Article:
The human subconscious may treat Covid-19 as a “threat” rather than an “illness”, according to a study of people’s dreams by Chinese scientists.
Covid-19 has killed more than 1.3 million people around the world but the amount of disease-related content in the dreams of 100 Chinese people studied in February was no more than usual, while the number of threatening events they dreamt about increased, the researchers said.
“The more people encounter threatening experiences in waking life, the more likely they are to report dreams about threatening events,” said the team led by professor Shen Heyong from South China Normal University.
Get the latest insights and analysis from our Global Impact newsletter on the big stories originating in China.
The peer-reviewed study was published on Saturday in the journal Consciousness and Cognition.
“The idea here is that the situations encountered in dreams help us learn how to recognise and respond to threatening circumstances, and the better we get at applying this knowledge to real threats in our waking life, the more likely we are to survive and reproduce,” Shen said.
To test how the so-called threat-rehearsal theory applied to the coronavirus outbreak, the researchers recruited about 100 volunteers at a time when the health crisis was at its peak in China.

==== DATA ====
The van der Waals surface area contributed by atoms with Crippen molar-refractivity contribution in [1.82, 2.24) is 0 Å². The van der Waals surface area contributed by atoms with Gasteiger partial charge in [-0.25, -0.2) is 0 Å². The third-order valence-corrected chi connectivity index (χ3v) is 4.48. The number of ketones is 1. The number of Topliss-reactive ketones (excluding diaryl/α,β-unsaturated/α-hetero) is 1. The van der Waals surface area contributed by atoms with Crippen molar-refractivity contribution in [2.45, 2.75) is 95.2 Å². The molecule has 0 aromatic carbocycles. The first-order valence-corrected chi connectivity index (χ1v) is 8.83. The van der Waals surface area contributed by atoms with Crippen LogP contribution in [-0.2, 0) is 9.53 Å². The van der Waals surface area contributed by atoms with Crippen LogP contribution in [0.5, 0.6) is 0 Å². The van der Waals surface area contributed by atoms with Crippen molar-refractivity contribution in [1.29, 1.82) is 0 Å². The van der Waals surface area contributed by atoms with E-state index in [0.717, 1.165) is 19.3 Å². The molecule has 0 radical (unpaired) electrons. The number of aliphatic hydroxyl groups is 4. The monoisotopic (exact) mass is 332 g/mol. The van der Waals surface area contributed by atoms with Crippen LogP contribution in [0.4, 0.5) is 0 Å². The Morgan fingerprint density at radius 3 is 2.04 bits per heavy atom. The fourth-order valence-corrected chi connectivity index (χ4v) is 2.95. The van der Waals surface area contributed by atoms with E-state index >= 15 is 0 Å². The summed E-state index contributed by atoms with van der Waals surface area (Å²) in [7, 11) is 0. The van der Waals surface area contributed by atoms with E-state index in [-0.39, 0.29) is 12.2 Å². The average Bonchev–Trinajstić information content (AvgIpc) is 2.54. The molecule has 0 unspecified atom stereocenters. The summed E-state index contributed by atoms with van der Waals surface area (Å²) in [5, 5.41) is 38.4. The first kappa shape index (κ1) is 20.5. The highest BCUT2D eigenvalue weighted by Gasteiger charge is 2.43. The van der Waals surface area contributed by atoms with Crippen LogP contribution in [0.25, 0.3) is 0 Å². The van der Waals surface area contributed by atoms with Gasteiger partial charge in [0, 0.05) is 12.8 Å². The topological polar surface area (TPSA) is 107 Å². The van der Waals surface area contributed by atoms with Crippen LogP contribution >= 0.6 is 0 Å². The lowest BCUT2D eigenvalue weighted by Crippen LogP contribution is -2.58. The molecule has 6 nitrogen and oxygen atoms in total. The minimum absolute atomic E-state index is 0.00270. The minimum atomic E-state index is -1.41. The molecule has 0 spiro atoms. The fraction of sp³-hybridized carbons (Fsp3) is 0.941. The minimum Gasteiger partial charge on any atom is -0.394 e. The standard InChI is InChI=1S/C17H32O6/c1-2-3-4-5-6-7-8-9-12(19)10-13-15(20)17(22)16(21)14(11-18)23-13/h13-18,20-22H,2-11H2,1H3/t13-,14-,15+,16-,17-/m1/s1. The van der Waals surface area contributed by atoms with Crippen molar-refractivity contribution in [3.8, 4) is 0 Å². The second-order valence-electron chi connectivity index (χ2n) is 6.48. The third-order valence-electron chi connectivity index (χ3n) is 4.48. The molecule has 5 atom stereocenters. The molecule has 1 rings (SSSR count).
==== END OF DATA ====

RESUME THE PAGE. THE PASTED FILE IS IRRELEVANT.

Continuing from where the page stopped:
The participants were then asked to provide details of their dreams, including how they felt, what the settings were, who featured in them. Some of the volunteers’ descriptions ran to more than 1,000 words.
Three researchers were involved in the dream decoding process, with two working with the subjects to record their interpretations and a third acting as arbiter to settle disputes.
Content such as escapes, pursuits, accidents and catastrophes were categorised as indicators of a threat. Other events, including those related to social activities and illness, were also marked and counted.
Some scientists oppose the threat-rehearsal model, saying dreams are a continuation of people’s waking thoughts. If that is the case, the participants might have been expected to dream about getting sick because there was much discussion of the coronavirus at the time.
In Shen’s study the volunteers did not dream more about a particular sickness, but reported a 40 per cent increase in content related to threatening events, the paper said.
Analysis of the data found that people regarded the pandemic as a “natural threat” rather than a “human” one, the study said.
The researchers did not observe a decline in dream events associated with neutral or positive social interactions during the outbreak, although many parts of the country were placed under lockdown as China sought to contain the outbreak.
Despite the findings, the researchers said the results should be treated with caution because of the small sample size and the fact that most of the participants were students and did not represent society as a whole.
“Additional studies could be designed to test this idea,” the study said.
In other parts of the world the number of calls to suicide prevention hotlines rose as the coronavirus pandemic spread, according to other research. A recent study in Japan found the suicide rate among young women rose considerably during the outbreak but fell for men.
More from South China Morning Post:
This article Coronavirus: Chinese dreamers saw Covid-19 as a threat, not an illness, study says first appeared on South China Morning Post